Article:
After a disappointing end to the season, there are arguably more questions than answers about Tua Tagovailoa. The rookie signal-caller out of Alabama has had a roller coaster year, from wins in his first three starts and six of his nine total starts—including 16 Total Points Earned out-dueling Kyler Murray in Week 9 vs Arizona—to two late-game benchings and finishing the season with -13 Total Points Earned over the final two weeks of the season. Dan Pizzuta wrote in great detail about what Tagovailoa showed throughout the 2020 season.
Tua’s turbulent year resulted in 26 Total Points Earned over his nine starts, and when that is compared to strong rookie seasons by Justin Herbert (116 Points Earned in 15 starts) or Joe Burrow (50 in 10), it’s easy to see why some observers have questioned whether or not he is the long-term answer for Miami.
Combine that with the fact that Miami took advantage of Bill O’Brien’s interesting stint as GM of the Texans by trading for a package that includes what is now the third overall pick in the 2021 Draft (side note: there is a strong argument that the Laremy Tunsil trade was actually worse than the DeAndre Hopkins trade, but I digress…), and some have proposed that the Dolphins should draft a QB in that slot. Let’s examine some of the strongest contextual arguments for and against doing that before turning our attention back to Tagovailoa.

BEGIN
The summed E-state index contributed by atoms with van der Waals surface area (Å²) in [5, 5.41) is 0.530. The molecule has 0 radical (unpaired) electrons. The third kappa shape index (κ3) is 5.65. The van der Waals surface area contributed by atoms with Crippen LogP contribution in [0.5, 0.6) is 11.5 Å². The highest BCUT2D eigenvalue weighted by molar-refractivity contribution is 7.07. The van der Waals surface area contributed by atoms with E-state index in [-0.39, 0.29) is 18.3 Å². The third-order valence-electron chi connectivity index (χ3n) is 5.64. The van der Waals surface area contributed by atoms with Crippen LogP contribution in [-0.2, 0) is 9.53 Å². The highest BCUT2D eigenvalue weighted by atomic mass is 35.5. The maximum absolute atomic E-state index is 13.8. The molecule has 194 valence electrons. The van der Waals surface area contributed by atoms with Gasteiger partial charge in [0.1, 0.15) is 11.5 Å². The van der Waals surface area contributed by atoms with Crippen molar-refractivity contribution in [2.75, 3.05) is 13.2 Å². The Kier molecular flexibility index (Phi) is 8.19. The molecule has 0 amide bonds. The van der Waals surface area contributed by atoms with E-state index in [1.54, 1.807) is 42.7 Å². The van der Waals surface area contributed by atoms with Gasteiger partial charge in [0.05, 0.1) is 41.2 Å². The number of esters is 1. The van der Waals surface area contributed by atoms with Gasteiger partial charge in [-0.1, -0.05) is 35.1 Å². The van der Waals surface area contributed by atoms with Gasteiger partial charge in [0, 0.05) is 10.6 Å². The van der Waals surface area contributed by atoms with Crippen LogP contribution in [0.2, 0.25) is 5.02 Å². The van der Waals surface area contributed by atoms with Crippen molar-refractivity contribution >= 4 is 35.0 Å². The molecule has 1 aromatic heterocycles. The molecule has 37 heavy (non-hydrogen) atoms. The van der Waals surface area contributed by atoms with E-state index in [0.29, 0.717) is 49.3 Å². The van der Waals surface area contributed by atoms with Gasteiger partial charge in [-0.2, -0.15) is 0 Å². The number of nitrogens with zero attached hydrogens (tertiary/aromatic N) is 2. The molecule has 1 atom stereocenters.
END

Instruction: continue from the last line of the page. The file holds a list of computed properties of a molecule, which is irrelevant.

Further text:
The Case For Drafting a QB
The thinking is not so much that Tagovailoa needs to be discarded, but that given the importance of the quarterback position and the cost-controlled nature of rookie contracts, the Dolphins would be better served to bring in competition to increase the odds that at least one of the two players grows into the team’s long-term starter. This way, Miami would give itself a better chance to avoid repeating the mistakes that the Jaguars and Bears made with Blake Bortles and Mitchell Trubisky, respectively.
The positives of doing this sort of move are multiple. For one, the quarterback is much more important than any other position on the field, no matter how you look at it. We like to look at things in terms of Total Points, which approximates how many points on the scoreboard each player was worth to their team. By this system, Xavien Howard was the most valuable non-quarterback in the league with 67 Points Earned in 2020, but there were 17 QBs who surpassed that threshold. Sports Info Solutions’ WAR metric, which is reserved for NFL team client use, tells a similar story about QB value.
Moreover, by drafting a quarterback at No. 3 overall the Dolphins would have two top-five pick quarterbacks under team control at below market value for at least the next four years, with the ability to use franchise tags beyond that. If one becomes their inexpensive starter and the other their inexpensive backup, Miami can afford to spend extra to beef up other positions on the roster (side note: they have already done this at cornerback).
Alternatively, the Dolphins could look to trade one of the two quarterbacks once they are set on their guy, and they should be aware of the type of value that they can expect to receive because they just experienced this. When Arizona dumped Josh Rosen for Kyler Murray, the Dolphins gave up the 62nd overall pick (end of the second round) to kick the tires on Rosen. At that time, Rosen still had asset value because of his perceived upside and controlled cost. Going forward, it’s reasonable to expect that if Miami looks to trade a Top 10 pick at QB a year from now that they could recoup at least a second-day pick in return.